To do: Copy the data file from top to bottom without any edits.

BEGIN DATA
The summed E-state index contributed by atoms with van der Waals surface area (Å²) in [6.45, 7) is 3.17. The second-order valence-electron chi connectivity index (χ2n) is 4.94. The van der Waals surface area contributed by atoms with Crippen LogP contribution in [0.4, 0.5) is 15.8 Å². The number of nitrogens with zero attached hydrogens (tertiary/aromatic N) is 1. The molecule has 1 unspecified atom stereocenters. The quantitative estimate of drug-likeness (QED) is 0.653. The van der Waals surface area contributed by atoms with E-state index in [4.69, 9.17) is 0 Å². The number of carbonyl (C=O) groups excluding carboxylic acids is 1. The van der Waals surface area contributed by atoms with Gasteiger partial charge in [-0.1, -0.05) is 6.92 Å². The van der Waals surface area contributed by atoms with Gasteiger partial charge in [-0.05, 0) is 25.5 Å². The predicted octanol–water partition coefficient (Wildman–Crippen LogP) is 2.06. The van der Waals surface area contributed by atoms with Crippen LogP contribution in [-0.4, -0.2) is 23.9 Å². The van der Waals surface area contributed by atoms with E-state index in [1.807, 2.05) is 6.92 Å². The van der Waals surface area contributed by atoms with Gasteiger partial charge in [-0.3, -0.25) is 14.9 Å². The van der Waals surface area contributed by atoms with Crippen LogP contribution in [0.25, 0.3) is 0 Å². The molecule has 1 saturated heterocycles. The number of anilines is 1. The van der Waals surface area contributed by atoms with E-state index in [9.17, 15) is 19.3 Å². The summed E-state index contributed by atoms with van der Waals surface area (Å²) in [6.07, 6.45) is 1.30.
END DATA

The summed E-state index contributed by atoms with van der Waals surface area (Å²) in [6.45, 7) is 3.17. The second-order valence-electron chi connectivity index (χ2n) is 4.94. The van der Waals surface area contributed by atoms with Crippen LogP contribution in [0.4, 0.5) is 15.8 Å². The number of nitrogens with zero attached hydrogens (tertiary/aromatic N) is 1. The molecule has 1 unspecified atom stereocenters. The quantitative estimate of drug-likeness (QED) is 0.653. The van der Waals surface area contributed by atoms with E-state index in [4.69, 9.17) is 0 Å². The number of carbonyl (C=O) groups excluding carboxylic acids is 1. The van der Waals surface area contributed by atoms with Gasteiger partial charge in [-0.1, -0.05) is 6.92 Å². The van der Waals surface area contributed by atoms with Gasteiger partial charge in [-0.05, 0) is 25.5 Å². The predicted octanol–water partition coefficient (Wildman–Crippen LogP) is 2.06. The van der Waals surface area contributed by atoms with Crippen LogP contribution in [-0.4, -0.2) is 23.9 Å². The van der Waals surface area contributed by atoms with E-state index in [1.807, 2.05) is 6.92 Å². The van der Waals surface area contributed by atoms with Gasteiger partial charge in [-0.3, -0.25) is 14.9 Å². The van der Waals surface area contributed by atoms with Crippen LogP contribution in [0.25, 0.3) is 0 Å². The molecule has 1 saturated heterocycles. The number of anilines is 1. The van der Waals surface area contributed by atoms with E-state index in [9.17, 15) is 19.3 Å². The summed E-state index contributed by atoms with van der Waals surface area (Å²) in [6.07, 6.45) is 1.30.